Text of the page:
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Fresh fish, wine and olive oil is the trinity of the Dalmatian cuisine. They are complemented with spices made from aromatic herbs growing in the surrounding and hinterland of Zadar Region.

Photo: Maja Danica Pecanic

Walking through Zadar will introduce you to authentic aromas and tastes of the region from local taverns and restaurants.

Fresh fish is one of the main ingredients of Dalmatian food so be sure to try it with salted sage and marinade served with risotto. This region of Croatia is also well known for smoked ham which is usually washed down with a glass of local wine and a side serving of cheese.

The cheese from Pag has gained recognition (and multiple awards) all over the globe (its golden olive oil is also world famous). Make sure to try another regional dish: Šokol, a traditional dried meat sausage made from high-quality pork meat, salt and spices. But what gives it its special recognizable taste is Bora, the particular aromatic wind that blows from the north to the Nin Riviera.

The gastronomic offering of Zadar Region mainly consists of lamb, sheep and goats cheese, prosciutto dried on famous Adriatic bora wind, along with the traditional specialities of Velebit and Zadar hinterland. Velebit and hinterland keep the long tradition of agriculture, producing the potato and cabbage served with local dried meat and venison. 

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Photo: Roman Martin

The tastes of local food go best with local wine. The winemaking tradition in the region dates to Roman times and is unchanged today. Almost every local household produces their own wine, keeping the tradition of their ancestors alive.

Except for wine, while you're here, make sure to try the famous maraschino, a liqueur that was traditionally drunk by kings.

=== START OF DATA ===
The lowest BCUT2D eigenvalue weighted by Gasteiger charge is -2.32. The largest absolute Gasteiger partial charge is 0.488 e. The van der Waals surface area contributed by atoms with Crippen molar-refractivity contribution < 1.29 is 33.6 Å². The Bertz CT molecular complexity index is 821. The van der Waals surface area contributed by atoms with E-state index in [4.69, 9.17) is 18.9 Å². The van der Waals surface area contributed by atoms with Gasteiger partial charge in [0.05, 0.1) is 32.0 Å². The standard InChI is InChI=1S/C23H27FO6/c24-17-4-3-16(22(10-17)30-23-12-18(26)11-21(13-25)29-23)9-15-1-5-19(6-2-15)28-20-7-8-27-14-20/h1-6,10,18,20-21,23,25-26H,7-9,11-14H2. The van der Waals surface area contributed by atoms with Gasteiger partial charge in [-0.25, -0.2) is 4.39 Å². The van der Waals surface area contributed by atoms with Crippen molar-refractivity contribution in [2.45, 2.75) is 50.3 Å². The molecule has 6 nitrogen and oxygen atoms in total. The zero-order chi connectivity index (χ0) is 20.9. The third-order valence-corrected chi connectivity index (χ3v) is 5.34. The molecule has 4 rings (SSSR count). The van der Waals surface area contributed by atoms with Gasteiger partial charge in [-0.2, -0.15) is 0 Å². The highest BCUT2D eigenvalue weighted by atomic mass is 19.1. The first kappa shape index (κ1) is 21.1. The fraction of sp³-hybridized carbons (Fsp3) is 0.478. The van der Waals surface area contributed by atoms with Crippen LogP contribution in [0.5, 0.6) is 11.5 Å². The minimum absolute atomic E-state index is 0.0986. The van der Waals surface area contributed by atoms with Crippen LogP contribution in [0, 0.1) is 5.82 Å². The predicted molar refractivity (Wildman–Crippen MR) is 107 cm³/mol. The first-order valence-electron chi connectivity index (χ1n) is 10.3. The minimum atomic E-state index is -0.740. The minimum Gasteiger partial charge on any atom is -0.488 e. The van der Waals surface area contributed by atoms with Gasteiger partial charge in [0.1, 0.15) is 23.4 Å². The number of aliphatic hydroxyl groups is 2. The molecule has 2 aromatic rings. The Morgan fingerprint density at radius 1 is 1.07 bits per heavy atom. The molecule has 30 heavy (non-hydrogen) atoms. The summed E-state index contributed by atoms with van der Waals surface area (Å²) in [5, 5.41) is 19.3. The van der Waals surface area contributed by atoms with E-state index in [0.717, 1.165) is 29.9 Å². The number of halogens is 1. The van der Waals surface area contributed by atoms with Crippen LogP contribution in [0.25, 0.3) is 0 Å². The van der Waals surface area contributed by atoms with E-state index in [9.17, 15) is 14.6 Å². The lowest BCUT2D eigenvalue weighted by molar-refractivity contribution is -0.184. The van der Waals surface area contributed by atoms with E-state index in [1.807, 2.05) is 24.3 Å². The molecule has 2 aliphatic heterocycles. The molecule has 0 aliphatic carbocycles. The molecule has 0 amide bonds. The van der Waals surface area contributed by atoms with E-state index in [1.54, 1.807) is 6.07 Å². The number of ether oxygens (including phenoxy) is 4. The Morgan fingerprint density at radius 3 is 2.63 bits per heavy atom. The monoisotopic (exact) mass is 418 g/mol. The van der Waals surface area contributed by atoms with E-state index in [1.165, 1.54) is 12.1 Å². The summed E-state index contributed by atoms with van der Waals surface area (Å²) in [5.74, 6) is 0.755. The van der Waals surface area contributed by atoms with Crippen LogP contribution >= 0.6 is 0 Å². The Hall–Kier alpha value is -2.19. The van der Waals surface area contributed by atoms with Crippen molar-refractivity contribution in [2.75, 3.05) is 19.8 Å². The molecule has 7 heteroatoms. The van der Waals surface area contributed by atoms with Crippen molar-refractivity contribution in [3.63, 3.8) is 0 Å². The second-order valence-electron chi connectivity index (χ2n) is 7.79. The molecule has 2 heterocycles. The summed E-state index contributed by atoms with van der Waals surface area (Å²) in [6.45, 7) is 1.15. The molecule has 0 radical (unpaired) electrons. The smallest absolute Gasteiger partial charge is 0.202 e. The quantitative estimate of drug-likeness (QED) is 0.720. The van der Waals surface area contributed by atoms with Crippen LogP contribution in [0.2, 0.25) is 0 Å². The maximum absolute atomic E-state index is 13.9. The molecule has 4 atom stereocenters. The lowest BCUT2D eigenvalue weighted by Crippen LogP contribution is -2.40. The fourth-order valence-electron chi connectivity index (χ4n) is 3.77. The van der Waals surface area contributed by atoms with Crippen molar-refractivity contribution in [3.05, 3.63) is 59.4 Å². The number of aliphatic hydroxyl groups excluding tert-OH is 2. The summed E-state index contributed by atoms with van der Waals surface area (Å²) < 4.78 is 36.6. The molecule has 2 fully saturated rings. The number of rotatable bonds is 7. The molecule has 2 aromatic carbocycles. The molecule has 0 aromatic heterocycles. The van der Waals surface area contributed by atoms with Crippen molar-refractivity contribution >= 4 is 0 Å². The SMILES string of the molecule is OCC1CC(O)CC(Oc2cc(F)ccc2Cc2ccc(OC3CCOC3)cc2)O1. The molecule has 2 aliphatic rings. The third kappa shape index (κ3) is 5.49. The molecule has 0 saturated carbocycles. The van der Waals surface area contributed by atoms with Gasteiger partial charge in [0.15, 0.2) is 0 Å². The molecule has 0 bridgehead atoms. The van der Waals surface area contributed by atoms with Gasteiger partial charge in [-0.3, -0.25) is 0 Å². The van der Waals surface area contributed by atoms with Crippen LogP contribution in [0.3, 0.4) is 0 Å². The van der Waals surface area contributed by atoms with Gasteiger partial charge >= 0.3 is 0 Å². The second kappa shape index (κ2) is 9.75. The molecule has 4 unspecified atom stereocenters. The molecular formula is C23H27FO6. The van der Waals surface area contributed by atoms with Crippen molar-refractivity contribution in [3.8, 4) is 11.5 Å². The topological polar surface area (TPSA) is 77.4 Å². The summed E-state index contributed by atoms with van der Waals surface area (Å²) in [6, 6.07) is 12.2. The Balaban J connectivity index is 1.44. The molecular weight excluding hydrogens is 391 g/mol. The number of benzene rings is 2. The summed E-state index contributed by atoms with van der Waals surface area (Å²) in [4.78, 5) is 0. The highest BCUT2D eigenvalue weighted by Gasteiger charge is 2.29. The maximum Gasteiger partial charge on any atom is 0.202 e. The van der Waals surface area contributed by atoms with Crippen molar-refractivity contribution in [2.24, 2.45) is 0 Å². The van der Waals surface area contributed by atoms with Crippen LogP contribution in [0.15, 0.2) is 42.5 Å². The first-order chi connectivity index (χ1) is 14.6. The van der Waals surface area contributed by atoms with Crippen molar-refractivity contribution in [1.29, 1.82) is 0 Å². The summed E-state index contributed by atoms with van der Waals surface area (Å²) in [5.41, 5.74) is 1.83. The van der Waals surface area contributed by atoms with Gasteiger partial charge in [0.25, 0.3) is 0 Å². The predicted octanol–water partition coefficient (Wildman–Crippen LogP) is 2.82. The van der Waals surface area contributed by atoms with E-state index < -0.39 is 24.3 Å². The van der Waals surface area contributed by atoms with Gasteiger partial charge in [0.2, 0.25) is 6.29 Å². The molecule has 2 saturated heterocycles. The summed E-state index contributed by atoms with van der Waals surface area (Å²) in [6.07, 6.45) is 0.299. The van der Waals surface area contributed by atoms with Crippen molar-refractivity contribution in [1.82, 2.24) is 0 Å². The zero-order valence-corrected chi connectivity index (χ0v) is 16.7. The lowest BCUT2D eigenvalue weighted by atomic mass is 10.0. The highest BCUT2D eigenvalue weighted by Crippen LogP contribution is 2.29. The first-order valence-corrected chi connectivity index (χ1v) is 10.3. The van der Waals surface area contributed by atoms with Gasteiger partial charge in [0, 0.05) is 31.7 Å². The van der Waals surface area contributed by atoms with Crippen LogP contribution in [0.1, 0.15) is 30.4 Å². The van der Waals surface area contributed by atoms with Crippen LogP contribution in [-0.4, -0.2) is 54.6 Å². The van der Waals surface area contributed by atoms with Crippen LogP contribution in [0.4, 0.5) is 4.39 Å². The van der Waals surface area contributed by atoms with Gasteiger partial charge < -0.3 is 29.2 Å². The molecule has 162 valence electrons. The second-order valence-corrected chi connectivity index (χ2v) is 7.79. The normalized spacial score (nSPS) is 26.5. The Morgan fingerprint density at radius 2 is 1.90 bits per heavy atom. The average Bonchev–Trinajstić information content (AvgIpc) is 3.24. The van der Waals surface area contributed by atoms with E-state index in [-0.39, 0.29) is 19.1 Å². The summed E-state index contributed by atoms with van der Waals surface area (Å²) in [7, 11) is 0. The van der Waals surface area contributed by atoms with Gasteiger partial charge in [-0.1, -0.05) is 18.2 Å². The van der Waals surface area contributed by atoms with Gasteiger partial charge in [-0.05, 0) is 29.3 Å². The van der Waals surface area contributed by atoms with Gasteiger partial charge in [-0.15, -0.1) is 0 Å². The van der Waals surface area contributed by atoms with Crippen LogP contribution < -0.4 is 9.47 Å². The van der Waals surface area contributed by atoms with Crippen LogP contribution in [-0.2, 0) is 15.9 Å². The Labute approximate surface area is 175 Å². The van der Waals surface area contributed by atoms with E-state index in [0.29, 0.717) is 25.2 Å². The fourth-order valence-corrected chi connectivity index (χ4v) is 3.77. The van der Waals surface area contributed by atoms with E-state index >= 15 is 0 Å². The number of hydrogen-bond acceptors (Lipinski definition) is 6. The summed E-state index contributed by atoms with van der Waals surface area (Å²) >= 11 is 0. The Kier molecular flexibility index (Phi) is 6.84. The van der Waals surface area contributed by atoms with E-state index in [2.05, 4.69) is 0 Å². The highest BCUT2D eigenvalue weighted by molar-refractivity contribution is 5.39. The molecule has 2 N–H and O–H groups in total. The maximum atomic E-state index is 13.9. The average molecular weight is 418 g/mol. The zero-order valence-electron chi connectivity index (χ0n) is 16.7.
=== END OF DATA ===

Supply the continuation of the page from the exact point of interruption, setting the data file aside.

This article was sponsored by Croatia National Tourist Board and Zadar Region.

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TRAVEL

Could Oslo-Copenhagen overnight train be set for return?

A direct overnight rail service between the Norwegian and Danish capitals has not operated since 2001, but authorities in Oslo are considering its return.

Norway’s transport minister Knut Arild Hareide has asked the country’s railway authority Jernbanedirektoratet to investigate the options for opening a night rail connection between Oslo and Copenhagen.

An answer is expected by November 1st, after which the Norwegian government will decide whether to go forward with the proposal to directly link the two Nordic capitals by rail.

Jernbanedirektoratet is expected to assess a timeline for introducing the service along with costs, market and potential conflicts with other commercial services covering the route.

“I hope we’ll secure a deal. Cross-border trains are exciting, including taking a train to Malmö, Copenhagen and onwards to Europe,” Hareide told Norwegian broadcaster NRK.

The minister said he envisaged either a state-funded project or a competition awarding a contract for the route’s operation to the best bidder.

A future Oslo-Copenhagen night train rests on the forthcoming Jernbanedirektoratet report and its chances of becoming a reality are therefore unclear. But the Norwegian rail authority earlier this year published a separate report on ways in which passenger train service options from Norway to Denmark via Sweden can be improved.

“We see an increasing interest in travelling out of Norway by train,” Jernbanedirektoratet project manager  Hanne Juul said in a statement when the report was published in January.

“A customer study confirmed this impression and we therefore wish to make it simpler to take the train to destinations abroad,” Juul added.

Participants in the study said that lower prices, fewer connections and better information were among the factors that would encourage them to choose the train for a journey abroad.

Norway’s rail authority also concluded that better international cooperation would optimise cross-border rail journeys, for example by making journey and departure times fit together more efficiently.

The Femahrn connection between Denmark and Germany, currently under construction, was cited as a factor which could also boost the potential for an overland rail connection from Norway to mainland Europe.

Night trains connected Oslo to Europe via Copenhagen with several departures daily as recently as the late 1990s, but the last such night train between the two cities ran in 2001 amid dwindling demand.

That trend has begun to reverse in recent years due in part to an increasing desire among travellers to select a greener option for their journey than flying.

Earlier this summer, a new overnight train from Stockholm to Berlin began operating. That service can be boarded by Danish passengers at Høje Taastrup near Copenhagen.

READ ALSO: What you need to know about the new night train from Copenhagen to Germany